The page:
How much is too much?

Brands pulling their ads was just the start of its troubles for GB News

It has been said that bland does nothing for a brand but it’s clear that taking an extreme position can be unhelpful too. GB News has moved from teething problems to the critical list after a series of problems have threatened to derail what some suggest is an alternative to the immensely popular though also contentious Fox News in the US.

For a start, the UK’s new interview-based news channel prompted a backlash from Stop Funding Hate campaigners who are calling for an advertising boycott.

GB News had only just started airing in the middle of June when the group called on volunteers to monitor who was advertising on the channel so the public could put pressure on brands to ask their agencies to take the channel off their media plans. The group normally puts pressure on brands not to advertise with tabloid newspapers, such as The Daily Mail. The Stop Funding Hate campaign is hoping its call for a boycott from advertisers will force the station to close down.

For its part, GB News says it has never claimed to be a UK version of Fox News, because it does not think that model would be a success in the UK. It also claims not to have included any hate speech in its first few weeks of broadcasting.

Come on air for a debate

At the time, an exasperated Andrew Neil, who was fronting the new news channel, called on anyone from the advertising industry to come on air and discuss the ban and point to any hate speech that might have prompted them to pull their advertising. No representative took him up on the offer.

Discussions with Sky Media, which books ad slots for GB News, revealed it spreads budgets around multiple television stations so advertisers can reach their intended audience. Hence, brands advertising on GB News had not actively requested to be seen there, their ads had been placed on the station by the system. Those who want to reconsider are able to request the channel is taken off their media plan.

Nivea, for example, asked for its advertising to not reach GB News until it has had a few months to monitor the channel and decide if it is a good fit for its brand. It denies it is boycotting the channel but instead evaluating it.

Andrew Neil’s challenge to the industry to debate the ad boycott was made in a speech in which he accused such brands, who have asked the channel to be removed from their media plans, of pandering to left-leaning agitators. In the past, he has been critical of the news agenda being driven by people he believes are too ‘woke’.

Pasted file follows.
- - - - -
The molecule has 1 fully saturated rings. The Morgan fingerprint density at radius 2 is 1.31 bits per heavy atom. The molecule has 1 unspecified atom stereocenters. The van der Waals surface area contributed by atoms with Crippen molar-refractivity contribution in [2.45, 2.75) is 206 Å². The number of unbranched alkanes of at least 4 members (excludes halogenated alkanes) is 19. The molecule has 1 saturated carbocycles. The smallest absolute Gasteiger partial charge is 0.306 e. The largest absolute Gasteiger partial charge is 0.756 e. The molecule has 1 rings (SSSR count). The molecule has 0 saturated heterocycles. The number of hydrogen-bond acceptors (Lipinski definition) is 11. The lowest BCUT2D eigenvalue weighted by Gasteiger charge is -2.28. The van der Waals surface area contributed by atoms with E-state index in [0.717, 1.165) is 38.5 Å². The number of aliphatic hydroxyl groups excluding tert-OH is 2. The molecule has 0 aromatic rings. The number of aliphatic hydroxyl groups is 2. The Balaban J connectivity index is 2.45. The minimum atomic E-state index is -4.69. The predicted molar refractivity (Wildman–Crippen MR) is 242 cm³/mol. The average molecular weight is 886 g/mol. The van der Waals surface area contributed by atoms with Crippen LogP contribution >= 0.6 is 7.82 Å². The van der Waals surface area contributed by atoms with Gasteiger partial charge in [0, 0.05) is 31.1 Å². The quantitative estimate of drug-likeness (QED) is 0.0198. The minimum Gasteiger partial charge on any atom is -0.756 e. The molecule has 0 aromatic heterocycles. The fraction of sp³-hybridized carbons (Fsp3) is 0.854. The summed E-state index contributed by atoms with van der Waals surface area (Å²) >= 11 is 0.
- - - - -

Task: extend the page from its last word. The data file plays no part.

However, it seems that even Neil has a limit to how far he is happy for the pendulum to swing in the opposite direction. Shortly after launching the channel, he took an extended summer break, ostensibly to recharge his batteries. This is now being called into question, as reports suggest that he was concerned his reputation was taking a battering as a result of various problems with the launch, including budget sets and presenter conflicts (Guto Harri famously left the station after defending the taking of the knee).

The latest challenge to the station comes with the launch of Murdoch-backed talkTV, featuring its latest heavyweight signing, the polarising Piers Morgan. While GB News launched with a storied current affairs journalist and presenter, talkTV has an experienced broadcasting and publishing team behind it, and the wherewithal to create a more polished – and, some might argue, publicly-palatable product that is likely to offer comfort to presenters and advertisers alike.

MediaCat

MediaCat is an online publication exploring marketing and media change. It focuses on brands, the environments where they operate, and the industries that serve them, reporting on ideas, trends, and perspectives. Delving into modern brand experiences, evolving media landscapes, emerging forms of insight, the dynamic world of commerce, forces of transformation in organisations and markets, and the drivers of social impact, the magazine aims to guide professionals navigating a brave new world.

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